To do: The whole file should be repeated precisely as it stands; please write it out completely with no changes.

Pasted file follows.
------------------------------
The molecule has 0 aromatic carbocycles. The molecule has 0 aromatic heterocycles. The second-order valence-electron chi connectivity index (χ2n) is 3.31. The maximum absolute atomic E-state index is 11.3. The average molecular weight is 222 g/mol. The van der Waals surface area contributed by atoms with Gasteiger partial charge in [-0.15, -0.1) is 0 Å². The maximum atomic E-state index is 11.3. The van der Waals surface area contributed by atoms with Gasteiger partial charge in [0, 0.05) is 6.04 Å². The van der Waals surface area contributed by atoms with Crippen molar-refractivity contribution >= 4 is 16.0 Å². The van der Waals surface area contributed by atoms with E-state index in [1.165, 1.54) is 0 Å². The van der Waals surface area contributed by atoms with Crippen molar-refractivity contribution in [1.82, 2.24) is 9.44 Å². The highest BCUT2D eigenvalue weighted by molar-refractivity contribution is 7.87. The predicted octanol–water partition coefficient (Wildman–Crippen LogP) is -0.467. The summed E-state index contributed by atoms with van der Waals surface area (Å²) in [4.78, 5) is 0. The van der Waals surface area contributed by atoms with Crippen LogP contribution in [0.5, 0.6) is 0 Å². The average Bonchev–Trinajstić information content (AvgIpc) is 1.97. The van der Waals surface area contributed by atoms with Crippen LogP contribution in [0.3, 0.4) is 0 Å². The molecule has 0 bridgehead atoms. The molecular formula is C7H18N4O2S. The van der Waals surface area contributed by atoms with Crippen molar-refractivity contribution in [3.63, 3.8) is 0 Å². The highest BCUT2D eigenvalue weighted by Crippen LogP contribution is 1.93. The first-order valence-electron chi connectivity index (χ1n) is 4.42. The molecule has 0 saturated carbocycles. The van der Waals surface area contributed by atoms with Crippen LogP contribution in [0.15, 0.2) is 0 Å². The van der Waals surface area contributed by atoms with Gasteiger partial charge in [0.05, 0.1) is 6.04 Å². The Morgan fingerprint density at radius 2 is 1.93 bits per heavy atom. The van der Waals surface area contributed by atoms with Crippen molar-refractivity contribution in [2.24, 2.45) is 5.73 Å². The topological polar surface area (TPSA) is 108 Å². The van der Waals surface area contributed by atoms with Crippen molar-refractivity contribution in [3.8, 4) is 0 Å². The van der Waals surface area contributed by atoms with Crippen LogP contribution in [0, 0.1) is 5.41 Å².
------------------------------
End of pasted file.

The molecule has 0 aromatic carbocycles. The molecule has 0 aromatic heterocycles. The second-order valence-electron chi connectivity index (χ2n) is 3.31. The maximum absolute atomic E-state index is 11.3. The average molecular weight is 222 g/mol. The van der Waals surface area contributed by atoms with Gasteiger partial charge in [-0.15, -0.1) is 0 Å². The maximum atomic E-state index is 11.3. The van der Waals surface area contributed by atoms with Gasteiger partial charge in [0, 0.05) is 6.04 Å². The van der Waals surface area contributed by atoms with Crippen molar-refractivity contribution >= 4 is 16.0 Å². The van der Waals surface area contributed by atoms with E-state index in [1.165, 1.54) is 0 Å². The van der Waals surface area contributed by atoms with Crippen molar-refractivity contribution in [1.82, 2.24) is 9.44 Å². The highest BCUT2D eigenvalue weighted by molar-refractivity contribution is 7.87. The predicted octanol–water partition coefficient (Wildman–Crippen LogP) is -0.467. The summed E-state index contributed by atoms with van der Waals surface area (Å²) in [4.78, 5) is 0. The van der Waals surface area contributed by atoms with Crippen LogP contribution in [0.5, 0.6) is 0 Å². The average Bonchev–Trinajstić information content (AvgIpc) is 1.97. The van der Waals surface area contributed by atoms with Crippen LogP contribution in [0.3, 0.4) is 0 Å². The molecule has 0 bridgehead atoms. The molecular formula is C7H18N4O2S. The van der Waals surface area contributed by atoms with Crippen molar-refractivity contribution in [3.63, 3.8) is 0 Å². The highest BCUT2D eigenvalue weighted by Crippen LogP contribution is 1.93. The first-order valence-electron chi connectivity index (χ1n) is 4.42. The molecule has 0 saturated carbocycles. The van der Waals surface area contributed by atoms with Crippen LogP contribution in [0.15, 0.2) is 0 Å². The van der Waals surface area contributed by atoms with Gasteiger partial charge in [0.05, 0.1) is 6.04 Å². The Morgan fingerprint density at radius 2 is 1.93 bits per heavy atom. The van der Waals surface area contributed by atoms with Crippen molar-refractivity contribution in [2.24, 2.45) is 5.73 Å². The topological polar surface area (TPSA) is 108 Å². The van der Waals surface area contributed by atoms with Crippen molar-refractivity contribution in [3.8, 4) is 0 Å². The van der Waals surface area contributed by atoms with Crippen LogP contribution in [0, 0.1) is 5.41 Å².